Downtown Initiative: EDC & BOS joint meeting; Town pursuing grant for zoning assistance

by beth on May 21, 2019

Post image for Downtown Initiative: EDC & BOS joint meeting; Town pursuing grant for zoning assistance

Above: The EDC hopes that a state grant will support efforts to revamp zoning for the Downtown Business Village. (image cropped from EEA website)

The Board of Selectmen and Economic Development Committee have scheduled a joint meeting for this Thursday night, May 23rd. The topic is EDC’s Downtown Initiative.

The talk will follow up on a discussion at the May 7th BOS meeting. On that night, selectmen approved EDC’s pursuit of a state grant to help their efforts.

The EDC initiative focuses on revitalizing the the Downtown Business Village. Two of the biggest obstacles they have identified is the area’s limited septic capacity and zoning.

At the meeting two weeks ago, Selectmen Dan Kolenda spoke to fellow board members about supporting EDC’s efforts. He offered to be a liaison on working with the group on updating zoning bylaws. The discussion took place one week before the Town election to elect two new selectmen. BOS Chair Lisa Braccio suggested that the EDC return this week to talk to the reorganized board.

EDC Chair Julie Connelly agreed. But first, she still wanted to give them a quick update. She explained that the Mass Executive Office of Environmental Affairs offers a a Planning Assistance Grant for municipalities. The deadline to apply is May 24th. According to Connelly, 100% of last year’s 31 applicants received grants – ranging from around $5K to $150K. Ashland was awarded over $27K just to rezone their downtown.

The EDC Chair said that volunteers didn’t have the bandwidth to take on the application. The committee planned to have former member and former interim EDC Coordinator Claire Reynolds take on the task. She’ll work at her contract rate and agreed to keep it under $2K. The EDC approved the measure since the money is in the budget (due to a past staffing gap) and they expect a big return on the investment. 

It wasn’t clear that a vote of approval from selectmen was required, but one was unanimously given.

I was curious about the EEA grant. I wondered, given the agency’s name, and the downtown conservation issues impacting septic/sewage restrictions, if there was overlap on that front. It’s possible that EDC will manage to find one, but it’s not an apparent focus of the grant.

The agency’s posted top priority for the grant appears to align with EDC’s efforts to adopt mixed-use zoning that includes 2nd floor residential units: 

These Planning Assistance Grants are part of an effort to encourage municipalities to implement land use regulations that are consistent with the Baker-Polito Administration’s land conservation and development objectives including reduction of land, energy, and natural resource consumption, provision of sufficient and diverse housing, and mitigation of/preparation for climate change. Funds help communities retain appropriate technical expertise and undertake the public process associated with creating plans and adopting land use regulations.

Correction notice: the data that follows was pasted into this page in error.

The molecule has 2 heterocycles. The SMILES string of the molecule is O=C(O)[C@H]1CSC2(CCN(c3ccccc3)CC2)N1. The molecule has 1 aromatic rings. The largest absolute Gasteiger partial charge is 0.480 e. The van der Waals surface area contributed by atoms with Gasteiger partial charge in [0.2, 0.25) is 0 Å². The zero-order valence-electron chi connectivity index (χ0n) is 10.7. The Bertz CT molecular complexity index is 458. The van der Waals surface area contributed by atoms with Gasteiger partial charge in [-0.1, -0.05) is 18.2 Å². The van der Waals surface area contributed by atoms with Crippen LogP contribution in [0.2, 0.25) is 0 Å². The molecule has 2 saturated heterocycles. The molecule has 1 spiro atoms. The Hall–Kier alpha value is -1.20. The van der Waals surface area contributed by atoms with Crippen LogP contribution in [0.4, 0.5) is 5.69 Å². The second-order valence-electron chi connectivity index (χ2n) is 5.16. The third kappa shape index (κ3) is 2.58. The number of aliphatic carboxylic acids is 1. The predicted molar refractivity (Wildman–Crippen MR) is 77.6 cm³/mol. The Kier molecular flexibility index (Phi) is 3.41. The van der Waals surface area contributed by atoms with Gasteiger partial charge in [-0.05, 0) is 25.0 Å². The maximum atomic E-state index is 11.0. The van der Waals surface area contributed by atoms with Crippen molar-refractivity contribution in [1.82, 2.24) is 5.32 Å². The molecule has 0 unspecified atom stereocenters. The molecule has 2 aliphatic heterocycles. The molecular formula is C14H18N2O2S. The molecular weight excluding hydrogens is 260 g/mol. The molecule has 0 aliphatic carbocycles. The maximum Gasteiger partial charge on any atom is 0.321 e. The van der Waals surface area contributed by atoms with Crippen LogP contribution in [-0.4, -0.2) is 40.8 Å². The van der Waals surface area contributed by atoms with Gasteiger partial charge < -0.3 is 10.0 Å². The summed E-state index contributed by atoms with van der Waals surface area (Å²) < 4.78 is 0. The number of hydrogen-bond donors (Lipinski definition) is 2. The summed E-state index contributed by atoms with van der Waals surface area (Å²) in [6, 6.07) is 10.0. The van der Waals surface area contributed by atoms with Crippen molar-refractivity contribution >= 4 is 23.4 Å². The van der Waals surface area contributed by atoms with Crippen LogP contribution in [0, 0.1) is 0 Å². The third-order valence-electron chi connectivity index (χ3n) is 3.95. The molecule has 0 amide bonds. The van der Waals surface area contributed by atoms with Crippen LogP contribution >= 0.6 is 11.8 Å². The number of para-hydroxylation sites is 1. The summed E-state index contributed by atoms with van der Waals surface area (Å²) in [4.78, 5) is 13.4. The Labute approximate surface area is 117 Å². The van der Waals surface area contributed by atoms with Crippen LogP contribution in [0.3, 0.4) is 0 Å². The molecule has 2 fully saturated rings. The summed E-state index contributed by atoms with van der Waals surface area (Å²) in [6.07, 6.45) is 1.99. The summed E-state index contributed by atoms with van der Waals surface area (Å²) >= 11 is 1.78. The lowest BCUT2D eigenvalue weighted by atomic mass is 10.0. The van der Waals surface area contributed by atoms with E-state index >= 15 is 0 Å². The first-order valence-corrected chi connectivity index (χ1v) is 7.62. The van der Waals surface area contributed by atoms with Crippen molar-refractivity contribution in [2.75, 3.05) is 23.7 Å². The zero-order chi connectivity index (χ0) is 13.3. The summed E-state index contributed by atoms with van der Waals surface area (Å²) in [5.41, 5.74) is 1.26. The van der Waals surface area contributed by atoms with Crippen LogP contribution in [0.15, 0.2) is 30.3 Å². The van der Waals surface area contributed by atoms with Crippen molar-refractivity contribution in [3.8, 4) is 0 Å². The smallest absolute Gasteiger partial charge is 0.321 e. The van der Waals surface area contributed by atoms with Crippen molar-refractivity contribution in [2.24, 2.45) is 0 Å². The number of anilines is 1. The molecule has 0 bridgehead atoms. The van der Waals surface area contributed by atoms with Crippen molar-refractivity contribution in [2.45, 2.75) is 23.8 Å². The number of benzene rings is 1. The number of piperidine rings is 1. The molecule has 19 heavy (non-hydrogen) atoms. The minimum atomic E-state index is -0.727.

Priorities for Program spending include:

  1. Zoning for sustainable housing production consistent with the Baker-Polito Administration’s Housing Choice Initiative (e.g. Accessory Dwelling Units, 40R Smart Growth Zoning, Transit Oriented Development, or Mixed-Use zoning);

Connelly told selectmen that including sustainability, housing, and green space in zoning would also help make their application stronger. That jives with the other 2 grant priorities:

  1. Mitigation of climate change through zoning and other regulations that reduce energy use and greenhouse gas emissions via a better mix of land uses, more compact growth, enhanced design, etc.; and
  2. Zoning that results in permanent land conservation (e.g. Natural Resource Protection Zoning or Transfer of Development Rights).

beautification you'd like to seeGreen space would also fit in with the vision EDC has promoted of a revitilized downtown based on residents’ survey responses.

Along with businesses (like coffee shops and restaurants), Connelly told selectmen that beautification, green space, and parks were among things residents wanted. (You can see some of the related responses by clicking on image right.) Connelly said it was in keeping with downtown’s “bucolic feel”. 

Instead of the EDC joining tonight’s BOS meeting, selectmen will be joining an EDC meeting scheduled for this Thursday at 6:00 pm in the Hearing Room. The first item on its agenda is the update for the BOS. (The joint meeting with the EDC is the only planned item on the BOS agenda.)

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